Thursday, January 3, 2019


Today we simply call it "Government House" but, for some time during the Spanish period, the area was called Kasamåta, or in Spanish Casamata. It's mentioned in some Spanish-era documents.

That word has a meaning in Spanish. It means a domed structure where artillery is placed. Here's one photographic example of a casamata :

So, it seems possible that an actual casamata was built there. The location makes sense for one, and an actual fort was built close by at Apugan, Fort Santa Águeda.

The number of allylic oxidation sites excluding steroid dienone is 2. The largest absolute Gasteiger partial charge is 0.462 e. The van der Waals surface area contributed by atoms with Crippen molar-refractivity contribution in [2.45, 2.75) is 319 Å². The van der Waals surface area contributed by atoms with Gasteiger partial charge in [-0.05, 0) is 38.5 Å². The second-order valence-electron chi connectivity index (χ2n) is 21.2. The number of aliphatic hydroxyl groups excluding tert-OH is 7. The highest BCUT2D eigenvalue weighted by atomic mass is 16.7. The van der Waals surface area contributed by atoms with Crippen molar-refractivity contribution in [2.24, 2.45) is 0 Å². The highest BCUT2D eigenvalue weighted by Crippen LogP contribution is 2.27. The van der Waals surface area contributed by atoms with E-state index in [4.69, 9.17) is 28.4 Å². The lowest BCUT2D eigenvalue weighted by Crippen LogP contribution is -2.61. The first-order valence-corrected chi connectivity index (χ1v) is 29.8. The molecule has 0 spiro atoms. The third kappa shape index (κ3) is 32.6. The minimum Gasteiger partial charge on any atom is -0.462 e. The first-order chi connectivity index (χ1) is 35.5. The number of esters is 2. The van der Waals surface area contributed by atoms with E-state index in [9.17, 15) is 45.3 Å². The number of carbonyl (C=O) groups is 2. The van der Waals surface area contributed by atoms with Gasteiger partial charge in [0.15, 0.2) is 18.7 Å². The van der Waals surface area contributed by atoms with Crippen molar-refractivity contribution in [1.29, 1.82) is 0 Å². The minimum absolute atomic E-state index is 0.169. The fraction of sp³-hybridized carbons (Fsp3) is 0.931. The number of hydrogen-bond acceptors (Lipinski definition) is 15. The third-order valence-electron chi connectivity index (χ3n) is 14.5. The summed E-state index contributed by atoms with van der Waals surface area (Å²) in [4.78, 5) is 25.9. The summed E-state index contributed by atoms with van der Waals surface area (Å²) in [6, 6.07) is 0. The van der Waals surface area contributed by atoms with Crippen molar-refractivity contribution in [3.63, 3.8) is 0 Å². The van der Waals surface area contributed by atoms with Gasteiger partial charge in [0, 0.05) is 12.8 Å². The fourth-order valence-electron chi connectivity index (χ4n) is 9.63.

vigía, or lookout point, is indicated at Fort San Ågueda by Governor Villalobos in 1833.

What the pre-Spanish name of the place was, if there had been one, is unknown to me unless and until we find some evidence for it.

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